Everyone faces trials and tribulations in their everyday life. There are those events or situations that may be small and seemingly insignificant, but that still require us to contend with and take care of. Then there are those highly stressful events that demand that we take action and make major adjustments in how we life our life. These stressors can range from serious illness, financial blows, or other unexpected traumas such as natural disasters, the loss of a loved one, or being a victim in an unexpected tragic situation.
The term "resilience" has been coined to refer to those qualities and skills that allow a person to effectively deal with all the stressful situations that life may bring one's way. And it is not just coping ability that makes on resilient. Just as important is the ability to bounce back from adversity and disappointments, as well as knowing when to ask for help and where to find those resources.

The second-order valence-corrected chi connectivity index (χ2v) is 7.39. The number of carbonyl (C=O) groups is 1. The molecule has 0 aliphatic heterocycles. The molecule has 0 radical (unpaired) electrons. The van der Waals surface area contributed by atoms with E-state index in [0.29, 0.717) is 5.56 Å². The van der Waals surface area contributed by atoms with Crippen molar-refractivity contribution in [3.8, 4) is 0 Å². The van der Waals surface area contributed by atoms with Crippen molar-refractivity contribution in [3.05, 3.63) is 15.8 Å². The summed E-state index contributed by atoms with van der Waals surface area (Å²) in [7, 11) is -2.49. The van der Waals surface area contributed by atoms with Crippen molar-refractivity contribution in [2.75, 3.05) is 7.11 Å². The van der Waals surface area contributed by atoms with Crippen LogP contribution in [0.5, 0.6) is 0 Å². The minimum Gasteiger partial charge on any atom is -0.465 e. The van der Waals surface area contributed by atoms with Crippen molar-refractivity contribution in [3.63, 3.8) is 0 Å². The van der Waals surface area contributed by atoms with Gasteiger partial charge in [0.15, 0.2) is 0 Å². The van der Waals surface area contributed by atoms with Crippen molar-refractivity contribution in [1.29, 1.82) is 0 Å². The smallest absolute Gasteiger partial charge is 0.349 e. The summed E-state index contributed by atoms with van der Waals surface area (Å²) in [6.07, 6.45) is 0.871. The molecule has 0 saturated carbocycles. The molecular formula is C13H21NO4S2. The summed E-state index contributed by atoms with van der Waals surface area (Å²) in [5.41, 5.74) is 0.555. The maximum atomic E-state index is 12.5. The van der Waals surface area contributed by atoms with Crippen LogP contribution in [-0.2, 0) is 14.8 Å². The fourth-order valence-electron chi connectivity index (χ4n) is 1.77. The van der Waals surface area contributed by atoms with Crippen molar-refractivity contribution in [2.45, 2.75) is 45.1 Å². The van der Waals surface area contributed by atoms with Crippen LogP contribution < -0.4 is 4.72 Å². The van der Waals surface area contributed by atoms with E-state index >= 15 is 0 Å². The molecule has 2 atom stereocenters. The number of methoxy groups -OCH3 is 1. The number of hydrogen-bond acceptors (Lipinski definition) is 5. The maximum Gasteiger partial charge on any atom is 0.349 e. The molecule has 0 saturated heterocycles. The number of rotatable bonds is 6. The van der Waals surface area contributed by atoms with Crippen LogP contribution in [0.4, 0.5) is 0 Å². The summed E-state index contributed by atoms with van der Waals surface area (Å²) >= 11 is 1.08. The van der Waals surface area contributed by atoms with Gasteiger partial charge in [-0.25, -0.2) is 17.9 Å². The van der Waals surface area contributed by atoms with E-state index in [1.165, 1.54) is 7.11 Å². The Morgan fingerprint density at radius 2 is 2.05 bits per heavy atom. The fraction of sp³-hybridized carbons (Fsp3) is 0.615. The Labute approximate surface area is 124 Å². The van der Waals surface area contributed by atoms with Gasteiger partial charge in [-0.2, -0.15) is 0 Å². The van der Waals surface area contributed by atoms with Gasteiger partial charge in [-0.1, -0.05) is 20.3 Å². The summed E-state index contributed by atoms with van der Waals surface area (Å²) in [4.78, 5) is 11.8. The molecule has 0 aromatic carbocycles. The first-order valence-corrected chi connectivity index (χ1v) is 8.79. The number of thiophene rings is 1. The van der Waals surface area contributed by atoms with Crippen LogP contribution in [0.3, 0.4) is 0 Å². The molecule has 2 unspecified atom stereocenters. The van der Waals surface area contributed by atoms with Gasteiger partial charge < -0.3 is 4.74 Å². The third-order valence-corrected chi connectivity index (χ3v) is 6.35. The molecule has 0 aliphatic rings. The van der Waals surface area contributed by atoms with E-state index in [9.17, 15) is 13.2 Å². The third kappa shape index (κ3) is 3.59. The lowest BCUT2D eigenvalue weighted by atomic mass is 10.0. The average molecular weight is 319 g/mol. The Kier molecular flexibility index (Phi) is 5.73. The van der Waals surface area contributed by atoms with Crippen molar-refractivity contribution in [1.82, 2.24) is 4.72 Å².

Perhaps one of the most encouraging things about resilience is that one can learn and develop those skills. Resilience is truly a process - a lifelong learning process - that continually allows us to not necessarily avoid problems or stressful situations, but to effectively handle them.
How does a person build there resilient qualities? The American Psychological Association has compiled a list of ways to accomplish this: